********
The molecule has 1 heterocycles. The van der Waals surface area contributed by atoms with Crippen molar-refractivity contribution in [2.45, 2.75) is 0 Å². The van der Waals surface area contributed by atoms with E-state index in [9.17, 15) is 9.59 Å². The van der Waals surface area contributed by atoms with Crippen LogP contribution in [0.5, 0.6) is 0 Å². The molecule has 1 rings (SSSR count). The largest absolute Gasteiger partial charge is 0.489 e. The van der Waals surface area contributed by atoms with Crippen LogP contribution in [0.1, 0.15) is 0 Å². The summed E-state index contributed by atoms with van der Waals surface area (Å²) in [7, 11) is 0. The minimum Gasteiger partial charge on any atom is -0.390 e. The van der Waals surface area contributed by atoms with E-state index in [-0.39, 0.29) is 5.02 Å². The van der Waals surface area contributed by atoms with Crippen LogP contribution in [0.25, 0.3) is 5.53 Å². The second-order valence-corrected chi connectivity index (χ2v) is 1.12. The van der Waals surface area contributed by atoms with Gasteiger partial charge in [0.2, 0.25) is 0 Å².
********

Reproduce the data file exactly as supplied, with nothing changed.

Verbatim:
The molecule has 1 heterocycles. The van der Waals surface area contributed by atoms with Crippen molar-refractivity contribution in [2.45, 2.75) is 0 Å². The van der Waals surface area contributed by atoms with E-state index in [9.17, 15) is 9.59 Å². The van der Waals surface area contributed by atoms with Crippen LogP contribution in [0.5, 0.6) is 0 Å². The molecule has 1 rings (SSSR count). The largest absolute Gasteiger partial charge is 0.489 e. The van der Waals surface area contributed by atoms with Crippen LogP contribution in [0.1, 0.15) is 0 Å². The summed E-state index contributed by atoms with van der Waals surface area (Å²) in [7, 11) is 0. The minimum Gasteiger partial charge on any atom is -0.390 e. The van der Waals surface area contributed by atoms with E-state index in [-0.39, 0.29) is 5.02 Å². The van der Waals surface area contributed by atoms with Crippen LogP contribution in [0.25, 0.3) is 5.53 Å². The second-order valence-corrected chi connectivity index (χ2v) is 1.12. The van der Waals surface area contributed by atoms with Gasteiger partial charge in [0.2, 0.25) is 0 Å².